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11 Million Acres of Shame

September 22, 2002

More than 300,000 Native Americans should be receiving about $500 million a year from the Department of the Interior in royalties collected on oil, gas, coal, timber and grazing operations on 11 million acres of Western lands held in trust for the Indians since 1887. Now here's a surprise: They are getting only a fraction of that. A lot isn't getting collected in the first place. Some is being held in a trust fund. And much of it has flowed into the U.S. Treasury to be spent on other things.

Interior's management of the trust created to handle this money is so bad that a federal judge last week held Secretary of the Interior Gale A. Norton in contempt of court in the most scathing of terms. U.S. District Judge Royce Lamberth, a former federal lawyer, branded Norton an unfit administrator and said, "I have never seen more egregious misconduct by the federal government." He ordered Norton to come up with an adequate reform plan by January and appointed a "master monitor" to oversee the operation.

Lamberth found Norton and an aide guilty of five counts of civil contempt, including the filing of false reports on attempts to reform the trust and lying about computer security of trust fund data. The Interior Department was forced to shut down its Web site in late 2001 when it discovered that hackers could easily access and manipulate trust fund data.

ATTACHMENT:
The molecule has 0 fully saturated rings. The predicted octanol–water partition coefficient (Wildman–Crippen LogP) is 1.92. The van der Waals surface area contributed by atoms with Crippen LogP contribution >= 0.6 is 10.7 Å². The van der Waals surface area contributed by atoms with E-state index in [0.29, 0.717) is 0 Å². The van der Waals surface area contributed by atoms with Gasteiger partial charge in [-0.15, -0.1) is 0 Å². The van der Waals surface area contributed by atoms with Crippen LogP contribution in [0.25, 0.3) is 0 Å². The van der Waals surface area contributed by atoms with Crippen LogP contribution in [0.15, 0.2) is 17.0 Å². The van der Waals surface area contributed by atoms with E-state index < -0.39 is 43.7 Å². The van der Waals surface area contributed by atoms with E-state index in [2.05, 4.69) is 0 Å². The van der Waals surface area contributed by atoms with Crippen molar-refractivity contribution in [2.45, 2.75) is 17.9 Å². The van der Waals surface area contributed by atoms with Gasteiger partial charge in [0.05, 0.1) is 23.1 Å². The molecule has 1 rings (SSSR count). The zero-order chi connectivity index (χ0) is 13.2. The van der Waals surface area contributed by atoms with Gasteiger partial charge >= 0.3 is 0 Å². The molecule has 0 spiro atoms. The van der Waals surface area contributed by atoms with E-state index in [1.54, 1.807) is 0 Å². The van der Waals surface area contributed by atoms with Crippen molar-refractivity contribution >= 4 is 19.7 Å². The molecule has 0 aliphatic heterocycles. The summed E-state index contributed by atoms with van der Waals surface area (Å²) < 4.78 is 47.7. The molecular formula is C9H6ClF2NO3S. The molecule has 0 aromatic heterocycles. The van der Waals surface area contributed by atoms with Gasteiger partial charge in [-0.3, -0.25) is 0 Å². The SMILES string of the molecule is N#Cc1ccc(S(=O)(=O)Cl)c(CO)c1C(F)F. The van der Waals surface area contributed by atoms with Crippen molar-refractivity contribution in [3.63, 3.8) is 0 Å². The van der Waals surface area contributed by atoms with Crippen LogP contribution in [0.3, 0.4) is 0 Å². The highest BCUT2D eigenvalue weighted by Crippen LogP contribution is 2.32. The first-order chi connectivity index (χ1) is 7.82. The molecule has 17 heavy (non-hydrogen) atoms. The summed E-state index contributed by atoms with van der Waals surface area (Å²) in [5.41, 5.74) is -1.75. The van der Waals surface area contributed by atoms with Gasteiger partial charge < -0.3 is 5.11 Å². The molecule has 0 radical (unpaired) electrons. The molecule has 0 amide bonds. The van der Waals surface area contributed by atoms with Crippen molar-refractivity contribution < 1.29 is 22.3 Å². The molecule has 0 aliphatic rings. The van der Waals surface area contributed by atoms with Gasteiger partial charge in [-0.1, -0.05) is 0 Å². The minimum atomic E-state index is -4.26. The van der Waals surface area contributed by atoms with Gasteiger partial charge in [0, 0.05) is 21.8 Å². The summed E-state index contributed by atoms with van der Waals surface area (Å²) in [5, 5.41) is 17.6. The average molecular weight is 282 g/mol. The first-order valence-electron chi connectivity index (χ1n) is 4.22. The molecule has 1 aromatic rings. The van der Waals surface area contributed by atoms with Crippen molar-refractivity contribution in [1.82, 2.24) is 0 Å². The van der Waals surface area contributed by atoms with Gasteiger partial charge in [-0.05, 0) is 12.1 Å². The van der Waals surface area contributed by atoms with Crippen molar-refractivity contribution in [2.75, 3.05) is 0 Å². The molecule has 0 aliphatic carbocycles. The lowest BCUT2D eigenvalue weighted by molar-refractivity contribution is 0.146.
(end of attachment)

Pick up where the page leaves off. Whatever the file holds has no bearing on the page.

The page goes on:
Mismanagement of the trust fund is not new. Bill Clinton's Interior and Treasury secretaries also were held in contempt for trust fund actions. The handling of the trust has been a scandal from the beginning.

In 1887, Congress allotted the land to individual Indians in compensation for the loss of tribal reservations taken for the use of settlers. The government held the land in trust and would lease it to miners, loggers and oil and gas companies. The Indians were supposed to get the royalties the federal government collected on the resource production. Lawyers for the Indians living throughout the West, including California, estimate they are owed at least $10 billion in royalties that were lost, stolen or not properly accounted for.

In the late 1980s, a Senate committee tried to investigate allegations that oil and gas companies were conspiring to cheat the trust fund. The probe ended inconclusively when investigators said they did not have the resources they needed to do the job.

The Interior Department now is trying to determine which heirs of the original American Indian beneficiaries have trust funds coming and how much they are owed, a job that is expected to take 10 years and cost about $2.4 billion.

In the meantime, Interior officials are considering an appeal of Lamberth's contempt ruling even though the judge imposed no penalty. They would be far better off using that money and energy to fix the trust fund mess.

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